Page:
One on one with Holt High School's new principal

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By Marina Petz
Holt Journal staff writer

The 2013-2014 school year has brought many changes to the Holt School District that have kept it in the local headlines. One of the biggest changes is the plan to move seniors from the main campus building to soon to be renovated the north campus, where ninth grade classes are held.

“The renovations are minimal, ranging from $10,000 to $15,000,” said Michael Willard, principal of Holt High School. “That involves an increase in class sizes, murals based on career choices and renovating the lunch room.”

The plan to switch buildings, starting with the class of 2015, initiated an immediate response from unhappy students, which led to the student sit-in.

“We’ve been getting a lot of feedback,” said Willard, who became principal of the high school in August of this year. “A big part of it is a social piece, the seniors being isolated from all of the other grades.”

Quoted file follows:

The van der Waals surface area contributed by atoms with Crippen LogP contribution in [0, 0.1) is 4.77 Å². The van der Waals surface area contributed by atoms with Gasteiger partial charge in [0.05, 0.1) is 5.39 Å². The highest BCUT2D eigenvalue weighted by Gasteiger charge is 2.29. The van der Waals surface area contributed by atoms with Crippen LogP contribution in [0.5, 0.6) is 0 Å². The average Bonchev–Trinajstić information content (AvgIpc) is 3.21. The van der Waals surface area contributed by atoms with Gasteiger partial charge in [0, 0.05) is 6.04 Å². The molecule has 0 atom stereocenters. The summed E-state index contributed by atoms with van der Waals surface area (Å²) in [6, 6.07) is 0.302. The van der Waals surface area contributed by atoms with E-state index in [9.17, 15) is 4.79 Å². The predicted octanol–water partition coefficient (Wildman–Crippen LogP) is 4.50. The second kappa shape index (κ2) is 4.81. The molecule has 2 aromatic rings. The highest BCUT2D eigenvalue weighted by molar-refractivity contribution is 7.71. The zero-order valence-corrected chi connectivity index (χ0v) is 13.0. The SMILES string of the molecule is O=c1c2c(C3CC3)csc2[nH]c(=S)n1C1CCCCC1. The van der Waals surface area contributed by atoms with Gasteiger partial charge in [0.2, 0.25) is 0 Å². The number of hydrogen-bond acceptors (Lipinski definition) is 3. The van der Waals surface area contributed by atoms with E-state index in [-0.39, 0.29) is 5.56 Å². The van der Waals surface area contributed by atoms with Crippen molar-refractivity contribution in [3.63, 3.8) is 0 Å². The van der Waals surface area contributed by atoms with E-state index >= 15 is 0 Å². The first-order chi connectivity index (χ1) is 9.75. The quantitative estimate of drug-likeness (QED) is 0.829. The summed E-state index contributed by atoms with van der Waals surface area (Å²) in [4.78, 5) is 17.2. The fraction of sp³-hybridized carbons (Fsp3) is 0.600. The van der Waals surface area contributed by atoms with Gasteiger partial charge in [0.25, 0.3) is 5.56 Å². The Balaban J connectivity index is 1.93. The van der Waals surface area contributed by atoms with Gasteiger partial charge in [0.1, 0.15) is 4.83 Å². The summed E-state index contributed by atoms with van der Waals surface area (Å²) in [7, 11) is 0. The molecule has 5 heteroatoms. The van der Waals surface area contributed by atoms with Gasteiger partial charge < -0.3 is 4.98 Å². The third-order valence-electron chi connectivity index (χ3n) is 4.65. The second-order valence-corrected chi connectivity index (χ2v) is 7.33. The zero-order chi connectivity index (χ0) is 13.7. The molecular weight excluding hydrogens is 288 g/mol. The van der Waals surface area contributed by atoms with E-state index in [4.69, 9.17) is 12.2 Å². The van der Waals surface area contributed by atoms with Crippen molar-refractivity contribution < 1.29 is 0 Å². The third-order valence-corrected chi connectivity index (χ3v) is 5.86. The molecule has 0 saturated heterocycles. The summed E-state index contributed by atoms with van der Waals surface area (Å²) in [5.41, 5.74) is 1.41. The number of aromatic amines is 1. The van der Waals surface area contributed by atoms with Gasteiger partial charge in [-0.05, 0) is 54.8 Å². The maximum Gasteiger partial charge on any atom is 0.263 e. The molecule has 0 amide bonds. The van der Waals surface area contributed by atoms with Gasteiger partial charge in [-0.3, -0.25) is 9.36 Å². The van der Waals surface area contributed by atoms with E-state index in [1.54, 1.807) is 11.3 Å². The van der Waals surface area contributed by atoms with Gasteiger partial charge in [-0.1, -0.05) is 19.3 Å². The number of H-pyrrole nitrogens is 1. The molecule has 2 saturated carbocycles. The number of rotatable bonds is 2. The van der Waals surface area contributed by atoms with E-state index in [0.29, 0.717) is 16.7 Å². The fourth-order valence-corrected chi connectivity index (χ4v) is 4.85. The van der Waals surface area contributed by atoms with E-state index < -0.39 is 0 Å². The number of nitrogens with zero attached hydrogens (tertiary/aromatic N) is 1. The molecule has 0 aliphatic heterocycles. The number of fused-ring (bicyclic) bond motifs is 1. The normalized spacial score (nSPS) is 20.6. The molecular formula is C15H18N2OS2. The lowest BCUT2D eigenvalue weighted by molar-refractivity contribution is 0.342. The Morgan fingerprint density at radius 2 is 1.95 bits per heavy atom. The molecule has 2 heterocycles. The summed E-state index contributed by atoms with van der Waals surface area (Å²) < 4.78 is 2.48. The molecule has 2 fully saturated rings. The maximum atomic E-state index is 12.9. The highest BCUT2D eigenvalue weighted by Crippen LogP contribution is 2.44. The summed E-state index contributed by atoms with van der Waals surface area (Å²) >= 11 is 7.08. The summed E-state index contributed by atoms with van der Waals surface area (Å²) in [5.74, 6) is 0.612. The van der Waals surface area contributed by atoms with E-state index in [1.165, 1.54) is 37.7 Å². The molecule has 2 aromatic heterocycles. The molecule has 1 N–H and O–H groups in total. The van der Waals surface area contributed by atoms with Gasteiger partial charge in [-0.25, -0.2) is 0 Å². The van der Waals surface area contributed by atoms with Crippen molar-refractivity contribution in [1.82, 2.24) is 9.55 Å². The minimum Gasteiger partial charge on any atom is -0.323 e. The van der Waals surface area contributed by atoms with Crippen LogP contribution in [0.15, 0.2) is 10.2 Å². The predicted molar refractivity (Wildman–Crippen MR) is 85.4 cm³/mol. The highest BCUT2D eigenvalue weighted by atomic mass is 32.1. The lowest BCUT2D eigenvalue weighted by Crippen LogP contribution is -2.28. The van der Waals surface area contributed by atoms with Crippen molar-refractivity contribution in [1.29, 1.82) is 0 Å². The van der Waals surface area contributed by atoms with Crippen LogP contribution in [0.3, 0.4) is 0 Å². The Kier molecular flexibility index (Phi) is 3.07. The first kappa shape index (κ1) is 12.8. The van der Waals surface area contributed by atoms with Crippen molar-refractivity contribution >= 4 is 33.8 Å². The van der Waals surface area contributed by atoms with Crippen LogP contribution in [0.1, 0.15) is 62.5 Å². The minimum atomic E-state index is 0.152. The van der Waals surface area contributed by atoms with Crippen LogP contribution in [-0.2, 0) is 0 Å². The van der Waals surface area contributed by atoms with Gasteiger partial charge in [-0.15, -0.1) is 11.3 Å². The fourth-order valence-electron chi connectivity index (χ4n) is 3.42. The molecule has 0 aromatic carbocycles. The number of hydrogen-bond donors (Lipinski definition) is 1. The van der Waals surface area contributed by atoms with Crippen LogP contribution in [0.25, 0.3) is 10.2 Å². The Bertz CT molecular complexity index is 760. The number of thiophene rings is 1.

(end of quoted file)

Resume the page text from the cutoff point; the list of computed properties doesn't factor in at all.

The building switch, which is just one of the many district changes in the overall plan, was brought up in several board meetings. The district wanted to find a way to save money while providing students with the best education possible.

“The changes between the high school and Midway Elementary School will save the district $1.5 million in three years,” Willard said. “We’re trying to keep, and expand.”

The largest problem Willard and the district found was not the actual plan itself, but spreading the information about the restructuring of the high school. Even after multiple meetings to answer questions, Willard said a majority of the students and parents are still not up to date.

“The first meetings 20 parents showed up and for the December meeting 40 showed up,” Willard said. “The most recent meeting 60 parents showed up. We have 1850 students so that’s less than percent.”

The ultimate goal for the restructure of Holt High School is to create a learning environment that will help prepare students for their next big step after graduation, college.

“Freshmen can start taking college classes and earn up to 30 credits that can transfer to an actual college,” Willard said. “We hope that the students see the benefits of what we’re trying to do here.”

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